A. C. Lyle has got to be the sharpest dresser ever. His clothes and neck ties matched perfectly. His neck ties are tied perfectly. His shoes matches his suits perfectly. His shirts must be tailored made. I would love to know who is tailors or where he buys his shoes. This man knows how to wear conservative clothes. Ronald Reagan was an excellent dresser, I see why they both were so much alike and friends.

Bob said...

I understand that A. C. Lyles is 91 years of age. Is this dear man still living and if so, someone send me his address so that as a fan I can write him and tell him what a MODEL example he was to us in dress. Men don't dress like that anymore. A. C. Lyle was one of the best dresser along with Fred Astaire. Thanks A. C.
Blessing

Thomas said...

During the years HBO's Deadwood was in production, I would run into A.C. on the set or at wrap and premiere parties. As we share a surname, we were jokingly introduced as cousins. What impressed me most is that A.C. always took the time to chat, despite the fact that I wasn't a member of the production, but simply married to someone who was. He hasn't forgotten his roots and is a true gentleman.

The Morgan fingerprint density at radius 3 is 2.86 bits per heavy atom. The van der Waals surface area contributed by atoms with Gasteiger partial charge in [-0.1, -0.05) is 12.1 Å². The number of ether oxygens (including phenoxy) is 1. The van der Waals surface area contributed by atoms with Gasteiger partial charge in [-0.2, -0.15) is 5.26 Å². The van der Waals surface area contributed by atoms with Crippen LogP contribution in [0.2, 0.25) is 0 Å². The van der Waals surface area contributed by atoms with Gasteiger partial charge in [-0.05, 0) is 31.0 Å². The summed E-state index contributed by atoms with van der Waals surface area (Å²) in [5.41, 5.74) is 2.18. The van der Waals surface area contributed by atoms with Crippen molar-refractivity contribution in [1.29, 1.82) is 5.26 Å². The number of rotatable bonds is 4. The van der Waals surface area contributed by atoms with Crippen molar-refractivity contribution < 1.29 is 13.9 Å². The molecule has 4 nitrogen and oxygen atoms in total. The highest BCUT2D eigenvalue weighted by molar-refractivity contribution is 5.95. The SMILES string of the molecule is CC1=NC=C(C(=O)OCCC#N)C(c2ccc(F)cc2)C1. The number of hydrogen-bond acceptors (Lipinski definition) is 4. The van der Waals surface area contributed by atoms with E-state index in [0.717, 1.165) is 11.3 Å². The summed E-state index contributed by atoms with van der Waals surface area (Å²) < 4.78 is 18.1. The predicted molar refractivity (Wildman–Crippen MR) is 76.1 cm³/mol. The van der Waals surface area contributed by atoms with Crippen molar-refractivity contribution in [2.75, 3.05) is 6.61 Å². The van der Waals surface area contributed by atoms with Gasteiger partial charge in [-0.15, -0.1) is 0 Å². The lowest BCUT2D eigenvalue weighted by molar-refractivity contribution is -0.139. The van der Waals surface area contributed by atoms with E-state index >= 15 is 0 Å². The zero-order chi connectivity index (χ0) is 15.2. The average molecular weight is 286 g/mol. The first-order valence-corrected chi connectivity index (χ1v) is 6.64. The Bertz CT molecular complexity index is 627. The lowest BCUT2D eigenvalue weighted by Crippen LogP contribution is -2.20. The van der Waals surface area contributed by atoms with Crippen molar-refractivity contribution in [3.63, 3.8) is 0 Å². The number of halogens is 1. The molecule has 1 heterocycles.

LA Comedy Awards said...

I met A.C. two days ago, most cordial, and funny man. I started a FB page A.C. Lyles appreciation club for fun. I hope to hear more stories from his past. http://www.facebook.com/pages/edit/?id=124275560967212&sk=permissions#!/pages/AC-Lyles-appreciation-club/124275560967212?v=wall

Pat said...

A.C. you are to date the most eloquent and gracious gentlemen we have ever had the pleasure of meeting and talking with. Our daughter Katie is married with two little girls and lives in Kentucky....still singing. Craig Ray is in Mississippi and has a little girl. Love to you and pray God's blessing always....George and Pat Procter.

Classic Girl said...

I met him yesterday! What a sweet person he is! with great sense of humor. He's a blessing! Love him :)
Thank you so much for sharing your experience here.

Fazsha said...

I worked in KPMG's tax dept back in the 1980's, and A.C. was briefly a client of mine. One time he invited me to his house on Beverly Glen and I got to meet his wife Martha. Another time I went to the dinner where they honored A.C. and I saw the video of the presidents who congratulated him. I sat next to Jimmy Stewart's secretary. Finally, I was invited personally to the Paramount Studios for a private screening (with 200 other people) of The Hunt for Red October. Joining us in the screening was Ron and Nancy Reagan!

A.C. was like everyone says; a remarkably kind and generous man, just a true prince.

LinkWithin

Related Posts with Thumbnails